On 03 Oct 2011, at 19:12, meekerdb wrote:

On 10/3/2011 9:38 AM, Bruno Marchal wrote:

On 03 Oct 2011, at 00:47, meekerdb wrote:

On 10/2/2011 7:13 AM, Stathis Papaioannou wrote:
On Sun, Oct 2, 2011 at 3:01 AM, meekerdb<meeke...@verizon.net> wrote:

It's a strange, almost paradoxical result but I think observer moments can be sub-conscious. If we say the minimum duration of a conscious moment is 100ms then 99ms and the remaining 1ms of this can occur at different times, perhaps billions of years of real time apart, perhaps simultaneously or in the reverse order. You would have the experience provided only that the full 100ms even if broken up into infinitesimal
intervals occurs somewhere, sometime.


That sounds like a temporal homunculus.  :-)

Note that on a nanosecond scale there is no "state of the brain".
Relativity applies to brains too and so the time order of events on opposite sides of your head only defined to within about a nanosecond.
The brain is limited for technical reasons, relativity being the least
of them.

Sure.  Action potentials are only few hundred meters/sec.

It isn't possible to stop it for a microsecond and restart it
at exactly the same state. With a computer you can do this although
you are limited to discrete digital states: you can't save the state
as logic circuits are transitioning from 1 to 0.

But you can do it, and in fact it's implicit in a Turing machine, i.e. an abstract computation. So I'm wondering what consequences this has for Bruno's idea that "you" are a bundle of computations that are passing through "your" current state?

Some care has to be taken on the wording. With the computational supervenience thesis, "you" are not a bundle of computations that are passing through "your" current state, "you" (1-you) are a person, with referential and self-referential means

I thought you were trying to explain what a person is in terms of arithmetic and computations. Now you seem to be invoking "person" as a separate entity.

I am not sure to understand you. Both in UDA and AUDA I define notion of person. In UDA I use the notion of personal diary or memory being annihilated and reconstituted, and in AUDA I use the theory of machine's self-reference. This relates that "separate entity" to arithmetic, even if the relation are less trivial than assuming some link between mind and instantiation of computation.





and that 1-you only supervene on that bundle of computations. Your actions and decisions, through the computational state of the self- referential programs, can "select" among quite different "bundles of computations" .

You put "select" in scare quotes. So are you saying that you select (via free will?) which bundles of computations "you" supervene on? or which are your most probable continuation?

Both. You choose between being duplicated in Washington/Moscow or Sidney/Beijing. That choice influence your future? If you choose Sidney/Beijing, you will still select Sidney or Beijing, but this you cannot influence. Of course a sort of God could see all what happened in your brain, and determine you choice, but that God is not available to you, and your choice remains a free choice, in the compatibilist approach to free- will.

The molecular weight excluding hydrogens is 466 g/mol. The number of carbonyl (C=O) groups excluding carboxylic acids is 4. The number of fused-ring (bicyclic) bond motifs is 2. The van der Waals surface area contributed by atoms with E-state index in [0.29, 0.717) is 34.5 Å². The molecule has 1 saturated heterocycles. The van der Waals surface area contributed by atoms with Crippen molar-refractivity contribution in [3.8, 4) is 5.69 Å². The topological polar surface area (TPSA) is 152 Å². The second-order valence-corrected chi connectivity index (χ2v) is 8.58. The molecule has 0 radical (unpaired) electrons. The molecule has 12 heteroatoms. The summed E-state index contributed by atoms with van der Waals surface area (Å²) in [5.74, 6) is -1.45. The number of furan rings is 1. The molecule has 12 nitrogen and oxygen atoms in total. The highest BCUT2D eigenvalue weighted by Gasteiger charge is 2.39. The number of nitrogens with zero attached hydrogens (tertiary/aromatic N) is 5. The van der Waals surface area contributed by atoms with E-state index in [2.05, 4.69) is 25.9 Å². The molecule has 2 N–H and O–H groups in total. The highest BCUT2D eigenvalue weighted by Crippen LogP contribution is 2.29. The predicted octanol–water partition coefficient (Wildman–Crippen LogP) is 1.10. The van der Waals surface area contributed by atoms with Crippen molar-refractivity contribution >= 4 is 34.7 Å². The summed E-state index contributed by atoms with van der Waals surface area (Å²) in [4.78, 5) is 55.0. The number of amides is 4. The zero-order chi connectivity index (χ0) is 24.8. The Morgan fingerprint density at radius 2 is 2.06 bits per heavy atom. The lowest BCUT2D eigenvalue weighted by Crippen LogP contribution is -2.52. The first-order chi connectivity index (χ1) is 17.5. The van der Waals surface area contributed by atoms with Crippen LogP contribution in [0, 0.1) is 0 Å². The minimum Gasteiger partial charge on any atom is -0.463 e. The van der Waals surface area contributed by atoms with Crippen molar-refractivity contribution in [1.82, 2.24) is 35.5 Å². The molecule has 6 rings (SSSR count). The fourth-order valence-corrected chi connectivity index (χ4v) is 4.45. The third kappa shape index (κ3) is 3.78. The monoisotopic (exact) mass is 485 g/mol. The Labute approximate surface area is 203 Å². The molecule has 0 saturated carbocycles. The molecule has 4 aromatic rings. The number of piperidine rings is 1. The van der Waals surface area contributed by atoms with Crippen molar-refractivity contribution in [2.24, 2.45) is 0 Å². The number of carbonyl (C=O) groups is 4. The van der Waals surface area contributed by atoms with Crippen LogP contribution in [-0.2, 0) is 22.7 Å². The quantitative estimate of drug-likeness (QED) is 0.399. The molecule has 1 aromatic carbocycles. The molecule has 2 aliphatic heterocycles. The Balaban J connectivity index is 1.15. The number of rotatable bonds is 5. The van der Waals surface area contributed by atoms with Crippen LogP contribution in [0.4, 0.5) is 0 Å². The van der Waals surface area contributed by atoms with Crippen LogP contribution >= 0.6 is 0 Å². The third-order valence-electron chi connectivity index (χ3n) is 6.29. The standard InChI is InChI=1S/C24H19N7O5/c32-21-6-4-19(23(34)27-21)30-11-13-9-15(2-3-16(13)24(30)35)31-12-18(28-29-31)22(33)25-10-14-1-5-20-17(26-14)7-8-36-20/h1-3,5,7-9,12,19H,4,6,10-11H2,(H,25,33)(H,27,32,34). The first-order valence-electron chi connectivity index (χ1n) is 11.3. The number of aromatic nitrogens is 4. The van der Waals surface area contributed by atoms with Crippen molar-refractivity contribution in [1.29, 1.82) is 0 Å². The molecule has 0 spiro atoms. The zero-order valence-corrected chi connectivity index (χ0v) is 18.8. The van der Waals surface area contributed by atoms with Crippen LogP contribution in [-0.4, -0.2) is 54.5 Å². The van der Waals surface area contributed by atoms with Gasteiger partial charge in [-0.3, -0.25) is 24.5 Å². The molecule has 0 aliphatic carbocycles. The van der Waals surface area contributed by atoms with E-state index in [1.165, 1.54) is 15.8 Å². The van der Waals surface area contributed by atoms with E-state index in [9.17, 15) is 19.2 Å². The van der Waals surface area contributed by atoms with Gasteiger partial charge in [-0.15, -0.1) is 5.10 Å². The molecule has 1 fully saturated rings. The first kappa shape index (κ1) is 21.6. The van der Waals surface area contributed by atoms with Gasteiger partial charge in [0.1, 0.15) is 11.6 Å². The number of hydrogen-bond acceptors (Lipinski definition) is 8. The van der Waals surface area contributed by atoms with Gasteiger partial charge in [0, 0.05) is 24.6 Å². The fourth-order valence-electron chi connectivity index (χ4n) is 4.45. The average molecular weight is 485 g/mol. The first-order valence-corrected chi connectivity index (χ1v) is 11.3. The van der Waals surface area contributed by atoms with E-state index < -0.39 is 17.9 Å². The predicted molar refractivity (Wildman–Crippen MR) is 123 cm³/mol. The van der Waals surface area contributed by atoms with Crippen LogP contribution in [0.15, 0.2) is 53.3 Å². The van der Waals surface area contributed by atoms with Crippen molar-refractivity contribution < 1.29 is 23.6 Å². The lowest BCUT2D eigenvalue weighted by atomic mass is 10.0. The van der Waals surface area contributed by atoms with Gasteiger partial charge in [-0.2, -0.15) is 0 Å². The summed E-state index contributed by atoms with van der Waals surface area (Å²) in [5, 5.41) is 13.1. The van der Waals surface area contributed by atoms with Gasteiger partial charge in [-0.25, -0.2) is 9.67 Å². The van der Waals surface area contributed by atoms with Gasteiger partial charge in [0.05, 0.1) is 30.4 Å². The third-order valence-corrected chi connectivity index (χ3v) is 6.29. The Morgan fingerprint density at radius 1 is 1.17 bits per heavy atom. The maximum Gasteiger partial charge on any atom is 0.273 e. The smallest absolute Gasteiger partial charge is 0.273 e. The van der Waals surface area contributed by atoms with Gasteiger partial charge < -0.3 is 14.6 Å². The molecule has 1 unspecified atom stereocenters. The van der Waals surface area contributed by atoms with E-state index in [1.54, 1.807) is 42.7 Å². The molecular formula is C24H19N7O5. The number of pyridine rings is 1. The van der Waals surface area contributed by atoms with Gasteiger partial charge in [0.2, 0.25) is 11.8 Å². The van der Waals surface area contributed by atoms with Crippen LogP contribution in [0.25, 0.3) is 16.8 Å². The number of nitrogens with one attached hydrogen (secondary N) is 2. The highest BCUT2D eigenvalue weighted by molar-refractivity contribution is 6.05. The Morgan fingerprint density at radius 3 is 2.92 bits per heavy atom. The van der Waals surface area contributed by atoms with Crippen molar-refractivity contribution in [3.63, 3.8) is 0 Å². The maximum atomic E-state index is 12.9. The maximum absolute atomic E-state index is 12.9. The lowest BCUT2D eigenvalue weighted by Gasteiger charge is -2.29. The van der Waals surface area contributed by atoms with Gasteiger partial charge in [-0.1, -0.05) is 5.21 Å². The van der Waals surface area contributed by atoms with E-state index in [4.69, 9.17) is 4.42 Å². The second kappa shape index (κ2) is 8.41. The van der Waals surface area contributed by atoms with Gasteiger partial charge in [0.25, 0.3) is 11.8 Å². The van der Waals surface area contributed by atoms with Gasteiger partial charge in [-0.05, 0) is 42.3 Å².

"You" are a living conscious person with partial free will and taxes, and gravitational constraints, and things like that apparently, you can memorize them, make planning, scheduling, etc. As UM knowing we are UMs (like any LUMs) we know we can change ourselves, it is part of our first personhood.





The computational states are sharp, discrete things. The brains states are fuzzy distributed things.

Brain states are computational states. Just take a Turing machine emulating a brain (at the right level).

A crisp computational state can represent a fuzzy brain state, and also can belong to a fuzzy set of crisp state, which is relevant for the 1-p statistics.

Fuzzy Turing machine are Turing emulable, like quantum computer are Turing emulable too, despite the extravagant relative slow down that we can suspect.

Yes, I understand that. But brain states are not "states of consciousness", i.e. "thoughts" or "observer moments".

I think that I will abandon the notion of OMs. At least for awhile. It is quite misleading in the context of the comp-supervenience thesis. I thought that I could use it by distinguishing 3-OMs (computational states) and 1-OMs (the subjectivity of someone going through that states). But the subjectivity is related to the whole set arithmetical neighborhoods which makes that state an element of many computations. I think that I have to dig deeper on the semantics of the X1* logics (the true (driven by G*) logic of Bp & Dt & p), to see if some sense can be retrieved for Bostrom (first person) OMs.

Bruno



Brent

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